August 18 2009

Homebuyer Tax Credit Ending Soon

by brook

The homebuyer tax credit could be ending soon. Although polls show that the President’s stimulus package failed to impress average Americans, there is one component of the federal spending program that many are happily benefitting from: the $8,000 tax credit for first-time homebuyers. Now, with markets bottoming out and recovering nationwide, it appears this is one spending measure that may have done its job.

According to a Bloomberg report released this week, confidence increased in three of four market regions, led by a jump in the Northeast. The South was the only area where housing market confidence fell. The report also disclosed that combined sales of both new and existing homes have risen for four out of five months since January. The National Association of Realtors projects 350,000 additional first-time buyers will own homes thanks to the tax credit.

But now, as the end of summer nears, many of these prospective buyers are scrambling to locate properties and close deals. Why? Because the clock is ticking for borrowers; the expiration for the first-time homebuyer tax credit is November 30, 2009. But that’s not all.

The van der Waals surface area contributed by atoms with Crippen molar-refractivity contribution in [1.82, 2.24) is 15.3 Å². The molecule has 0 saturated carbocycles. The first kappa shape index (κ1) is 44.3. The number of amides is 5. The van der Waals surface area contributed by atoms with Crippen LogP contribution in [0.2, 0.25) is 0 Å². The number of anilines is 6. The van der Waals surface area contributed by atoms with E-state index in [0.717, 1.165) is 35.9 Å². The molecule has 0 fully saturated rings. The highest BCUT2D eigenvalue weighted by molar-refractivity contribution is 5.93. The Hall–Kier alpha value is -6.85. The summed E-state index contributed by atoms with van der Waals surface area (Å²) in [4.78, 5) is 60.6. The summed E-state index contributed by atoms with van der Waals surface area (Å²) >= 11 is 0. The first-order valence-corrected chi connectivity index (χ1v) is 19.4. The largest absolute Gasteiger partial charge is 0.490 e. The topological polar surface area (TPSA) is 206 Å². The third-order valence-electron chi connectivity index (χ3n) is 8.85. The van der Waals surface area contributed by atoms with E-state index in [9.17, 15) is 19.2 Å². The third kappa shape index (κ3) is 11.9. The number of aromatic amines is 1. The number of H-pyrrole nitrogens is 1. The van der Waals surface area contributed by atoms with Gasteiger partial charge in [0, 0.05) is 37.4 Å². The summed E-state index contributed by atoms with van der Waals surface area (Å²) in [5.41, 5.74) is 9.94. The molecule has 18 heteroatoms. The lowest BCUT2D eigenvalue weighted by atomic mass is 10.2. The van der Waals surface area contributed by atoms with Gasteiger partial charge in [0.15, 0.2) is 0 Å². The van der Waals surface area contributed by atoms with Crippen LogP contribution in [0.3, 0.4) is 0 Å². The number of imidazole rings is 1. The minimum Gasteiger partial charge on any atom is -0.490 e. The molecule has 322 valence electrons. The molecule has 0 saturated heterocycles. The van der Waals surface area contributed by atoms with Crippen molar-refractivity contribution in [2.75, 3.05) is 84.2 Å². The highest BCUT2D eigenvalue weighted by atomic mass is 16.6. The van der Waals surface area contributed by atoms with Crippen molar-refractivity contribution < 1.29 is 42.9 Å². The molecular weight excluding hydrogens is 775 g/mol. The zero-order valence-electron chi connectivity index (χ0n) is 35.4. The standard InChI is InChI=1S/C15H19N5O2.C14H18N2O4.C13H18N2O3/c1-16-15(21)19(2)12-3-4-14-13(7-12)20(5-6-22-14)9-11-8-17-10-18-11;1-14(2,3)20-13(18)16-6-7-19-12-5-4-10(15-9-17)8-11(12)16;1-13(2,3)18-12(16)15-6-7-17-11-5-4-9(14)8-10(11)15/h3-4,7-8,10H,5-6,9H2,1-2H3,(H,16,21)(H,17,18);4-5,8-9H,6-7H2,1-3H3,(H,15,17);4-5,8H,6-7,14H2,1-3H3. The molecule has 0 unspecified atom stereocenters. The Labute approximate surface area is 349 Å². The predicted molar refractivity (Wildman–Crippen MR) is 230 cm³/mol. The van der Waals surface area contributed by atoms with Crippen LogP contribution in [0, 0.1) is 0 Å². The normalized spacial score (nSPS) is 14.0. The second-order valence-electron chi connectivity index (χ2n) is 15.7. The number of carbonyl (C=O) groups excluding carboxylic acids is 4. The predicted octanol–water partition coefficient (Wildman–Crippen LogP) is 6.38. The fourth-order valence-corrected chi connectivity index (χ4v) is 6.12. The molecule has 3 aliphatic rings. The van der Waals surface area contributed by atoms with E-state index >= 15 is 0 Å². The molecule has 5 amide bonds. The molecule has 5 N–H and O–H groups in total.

According to a Reuters report this week, borrowers need to have their offers accepted by the end of September to assure lenders enough time to beat the November 30 federal deadline.

Is there still time for first time home buyer benefits and prospective buyers to take advantage? If they act now. With most escrow periods lasting between 30 and 60 days, the window is quickly closing. To receive an $8,000 credit to put toward upgrades, landscaping, or repairs, the time to buy is now.

However, if you’re still saving up for a down payment or cleaning up your credit history – making a 2009 purchase an unlikely option – you still have something to look forward to. Experts cite record-low mortgage rates and pockets of economic strength as signs that home buying is more fathomable than it was last year.

In any case, real estate experts concur that the market is on a sustainable path. And while there is a concerted industry effort to extend the tax credit program into 2010, it appears that such a prospect is unlikely at this point. In a nutshell: Qualified buyers should act before it’s too late. 


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